This article exists as part of the online archive for HuffPost Canada, which closed in 2021.

The Worst Of Alberta's Oil Downturn Is Over, Bank Says

O RLY?

It's time for Albertans to breathe a sigh of relief.

The worst of the oil price collapse may finally be behind them, ATB Financial (ATB) said Wednesday.

The company expects oil prices to average around $45 for the rest of the year before they climb to anywhere between $50 and $55 per barrel in 2017.

It also said drilling "may begin to pick up and some deferred projects may being to trickle back into sight" after the interruption caused by the Fort McMurray wildfire over the summer.

ATB added that investment in conventional oil and gas is likely to increase by about five to 10 per cent next year, "but that is starting from a greatly-reduced base."

But these projections don't necessarily account for what could happen when the Organization of Petroleum-Exporting Countries (OPEC), which controls much of the world's production, meets in Vienna later this month.

But there's no certainty that OPEC can finalize an agreement. Iraq is seeking an exemption from the production limit so that it can keep funding its war with ISIS, for example.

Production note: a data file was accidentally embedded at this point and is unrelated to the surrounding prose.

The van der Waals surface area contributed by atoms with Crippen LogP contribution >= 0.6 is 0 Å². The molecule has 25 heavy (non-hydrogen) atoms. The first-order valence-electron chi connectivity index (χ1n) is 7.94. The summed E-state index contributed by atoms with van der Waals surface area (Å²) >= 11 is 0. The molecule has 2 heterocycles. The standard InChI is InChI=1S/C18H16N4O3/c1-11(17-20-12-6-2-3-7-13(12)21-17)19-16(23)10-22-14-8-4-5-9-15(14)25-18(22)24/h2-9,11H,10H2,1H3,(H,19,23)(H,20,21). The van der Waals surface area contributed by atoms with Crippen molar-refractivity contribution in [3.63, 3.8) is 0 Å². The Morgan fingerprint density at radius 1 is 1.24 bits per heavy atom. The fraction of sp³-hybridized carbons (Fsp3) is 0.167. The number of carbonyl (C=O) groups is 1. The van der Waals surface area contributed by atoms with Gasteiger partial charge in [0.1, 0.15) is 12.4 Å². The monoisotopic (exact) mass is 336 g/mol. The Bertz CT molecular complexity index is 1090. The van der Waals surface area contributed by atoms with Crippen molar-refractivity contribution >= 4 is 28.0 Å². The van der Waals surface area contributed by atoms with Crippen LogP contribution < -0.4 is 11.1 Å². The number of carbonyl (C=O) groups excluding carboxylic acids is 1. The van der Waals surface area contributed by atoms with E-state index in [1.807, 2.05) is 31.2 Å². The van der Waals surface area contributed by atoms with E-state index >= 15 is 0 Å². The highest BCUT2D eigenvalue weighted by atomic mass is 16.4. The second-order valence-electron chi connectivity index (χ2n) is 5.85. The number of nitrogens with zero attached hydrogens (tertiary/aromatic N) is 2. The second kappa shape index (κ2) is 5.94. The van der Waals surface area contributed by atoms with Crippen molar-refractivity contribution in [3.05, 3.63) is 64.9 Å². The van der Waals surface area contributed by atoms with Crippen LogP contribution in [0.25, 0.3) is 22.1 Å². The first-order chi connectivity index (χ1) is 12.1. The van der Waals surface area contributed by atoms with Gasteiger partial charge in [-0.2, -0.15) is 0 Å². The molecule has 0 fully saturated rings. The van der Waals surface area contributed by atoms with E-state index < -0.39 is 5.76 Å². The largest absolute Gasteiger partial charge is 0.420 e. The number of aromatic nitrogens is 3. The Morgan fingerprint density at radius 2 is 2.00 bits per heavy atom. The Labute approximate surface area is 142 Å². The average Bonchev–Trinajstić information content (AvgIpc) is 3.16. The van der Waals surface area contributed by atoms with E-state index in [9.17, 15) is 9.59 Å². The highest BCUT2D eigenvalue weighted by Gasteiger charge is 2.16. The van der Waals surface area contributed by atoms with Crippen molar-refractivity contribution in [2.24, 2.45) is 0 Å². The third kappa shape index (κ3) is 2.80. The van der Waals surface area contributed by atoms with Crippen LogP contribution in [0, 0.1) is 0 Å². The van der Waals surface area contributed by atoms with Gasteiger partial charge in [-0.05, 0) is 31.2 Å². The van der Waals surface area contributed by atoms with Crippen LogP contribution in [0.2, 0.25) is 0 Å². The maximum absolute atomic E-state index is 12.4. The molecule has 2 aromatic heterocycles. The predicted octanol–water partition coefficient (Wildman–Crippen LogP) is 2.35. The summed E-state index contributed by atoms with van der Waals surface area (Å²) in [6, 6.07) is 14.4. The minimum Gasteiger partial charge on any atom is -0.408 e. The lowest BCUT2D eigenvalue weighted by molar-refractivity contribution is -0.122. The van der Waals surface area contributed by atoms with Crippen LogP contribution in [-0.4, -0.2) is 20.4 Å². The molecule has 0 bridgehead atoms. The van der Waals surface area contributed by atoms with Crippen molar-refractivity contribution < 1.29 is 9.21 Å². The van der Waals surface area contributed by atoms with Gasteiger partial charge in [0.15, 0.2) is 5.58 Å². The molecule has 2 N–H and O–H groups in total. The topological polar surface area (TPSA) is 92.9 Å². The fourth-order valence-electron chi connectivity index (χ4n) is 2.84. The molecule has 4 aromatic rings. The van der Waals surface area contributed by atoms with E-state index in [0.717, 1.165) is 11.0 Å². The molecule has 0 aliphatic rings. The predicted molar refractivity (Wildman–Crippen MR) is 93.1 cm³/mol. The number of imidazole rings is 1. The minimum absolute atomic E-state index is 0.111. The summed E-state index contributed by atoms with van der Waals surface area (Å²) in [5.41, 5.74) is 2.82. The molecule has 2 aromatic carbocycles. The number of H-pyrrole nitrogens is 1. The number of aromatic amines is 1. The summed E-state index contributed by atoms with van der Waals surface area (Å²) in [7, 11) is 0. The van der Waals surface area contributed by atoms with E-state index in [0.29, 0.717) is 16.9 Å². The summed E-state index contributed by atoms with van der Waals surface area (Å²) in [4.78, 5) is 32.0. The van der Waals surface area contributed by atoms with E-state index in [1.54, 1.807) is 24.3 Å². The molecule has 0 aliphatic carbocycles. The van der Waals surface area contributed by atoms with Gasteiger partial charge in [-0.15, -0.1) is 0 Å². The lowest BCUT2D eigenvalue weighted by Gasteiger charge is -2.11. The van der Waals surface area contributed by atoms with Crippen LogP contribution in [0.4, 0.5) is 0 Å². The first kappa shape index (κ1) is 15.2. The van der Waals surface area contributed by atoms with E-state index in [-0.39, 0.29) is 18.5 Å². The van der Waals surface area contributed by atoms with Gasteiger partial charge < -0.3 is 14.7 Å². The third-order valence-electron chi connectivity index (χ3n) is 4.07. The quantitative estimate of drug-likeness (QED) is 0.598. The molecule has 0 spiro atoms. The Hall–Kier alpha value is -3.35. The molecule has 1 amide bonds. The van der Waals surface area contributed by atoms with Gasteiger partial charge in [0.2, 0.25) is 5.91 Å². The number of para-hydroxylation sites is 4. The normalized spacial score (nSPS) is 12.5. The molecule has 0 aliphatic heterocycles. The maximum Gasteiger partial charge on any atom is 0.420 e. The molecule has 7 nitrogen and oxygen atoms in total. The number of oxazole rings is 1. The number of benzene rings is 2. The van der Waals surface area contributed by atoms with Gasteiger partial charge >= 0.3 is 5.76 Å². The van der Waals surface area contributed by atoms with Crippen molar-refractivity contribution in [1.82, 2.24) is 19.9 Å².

If OPEC can't make a deal, then oil prices could drop to the low-$40 per barrel range, according to Goldman Sachs.

Nevertheless, Alberta can still count on its agriculture sector. The province's three major crops are expected to exceed their average yields over the past two decades.

Barley, for example, is set to yield 4,000 kg per hectare, compared to an average of less than 3,300 kg.

Cattle prices have also remained high, despite sliding over the summer. They were just over $135 per hundredweight in August, down from a record high of $200.

That's still above the 10-year average of $106.

Alberta's forestry industry has also seen a bump from a low Canadian dollar — but the sector could face difficulties as a softwood lumber agreement to the United States has expired.

So far, Canada hasn't been able to strike a new deal with its southern neighbour.

Also on HuffPost

The Craziest Photos Of The Oilsands

Suggest a correction
This article exists as part of the online archive for HuffPost Canada. Certain site features have been disabled. If you have questions or concerns, please check our FAQ or contact support@huffpost.com.